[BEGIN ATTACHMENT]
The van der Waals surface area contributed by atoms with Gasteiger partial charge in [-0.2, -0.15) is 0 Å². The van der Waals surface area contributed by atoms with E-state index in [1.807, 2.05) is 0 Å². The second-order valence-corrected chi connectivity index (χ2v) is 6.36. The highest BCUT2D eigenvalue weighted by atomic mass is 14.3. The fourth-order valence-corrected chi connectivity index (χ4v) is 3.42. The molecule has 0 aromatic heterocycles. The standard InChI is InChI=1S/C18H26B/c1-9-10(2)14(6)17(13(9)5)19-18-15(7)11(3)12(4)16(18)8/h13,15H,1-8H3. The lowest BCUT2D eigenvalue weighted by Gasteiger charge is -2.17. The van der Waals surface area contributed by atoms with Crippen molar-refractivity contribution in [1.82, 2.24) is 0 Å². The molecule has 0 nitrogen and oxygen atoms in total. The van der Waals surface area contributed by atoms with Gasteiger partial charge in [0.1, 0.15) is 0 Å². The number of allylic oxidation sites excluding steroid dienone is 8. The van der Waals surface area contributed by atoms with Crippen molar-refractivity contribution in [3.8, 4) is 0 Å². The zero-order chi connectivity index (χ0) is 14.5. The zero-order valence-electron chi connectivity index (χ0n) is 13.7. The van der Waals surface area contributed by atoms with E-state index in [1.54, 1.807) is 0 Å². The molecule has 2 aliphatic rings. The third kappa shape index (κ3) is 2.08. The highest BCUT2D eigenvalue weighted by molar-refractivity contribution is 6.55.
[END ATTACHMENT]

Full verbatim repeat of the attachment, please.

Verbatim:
The van der Waals surface area contributed by atoms with Gasteiger partial charge in [-0.2, -0.15) is 0 Å². The van der Waals surface area contributed by atoms with E-state index in [1.807, 2.05) is 0 Å². The second-order valence-corrected chi connectivity index (χ2v) is 6.36. The highest BCUT2D eigenvalue weighted by atomic mass is 14.3. The fourth-order valence-corrected chi connectivity index (χ4v) is 3.42. The molecule has 0 aromatic heterocycles. The standard InChI is InChI=1S/C18H26B/c1-9-10(2)14(6)17(13(9)5)19-18-15(7)11(3)12(4)16(18)8/h13,15H,1-8H3. The lowest BCUT2D eigenvalue weighted by Gasteiger charge is -2.17. The van der Waals surface area contributed by atoms with Crippen molar-refractivity contribution in [1.82, 2.24) is 0 Å². The molecule has 0 nitrogen and oxygen atoms in total. The van der Waals surface area contributed by atoms with Gasteiger partial charge in [0.1, 0.15) is 0 Å². The number of allylic oxidation sites excluding steroid dienone is 8. The van der Waals surface area contributed by atoms with Crippen molar-refractivity contribution in [3.8, 4) is 0 Å². The zero-order chi connectivity index (χ0) is 14.5. The zero-order valence-electron chi connectivity index (χ0n) is 13.7. The van der Waals surface area contributed by atoms with E-state index in [1.54, 1.807) is 0 Å². The molecule has 2 aliphatic rings. The third kappa shape index (κ3) is 2.08. The highest BCUT2D eigenvalue weighted by molar-refractivity contribution is 6.55.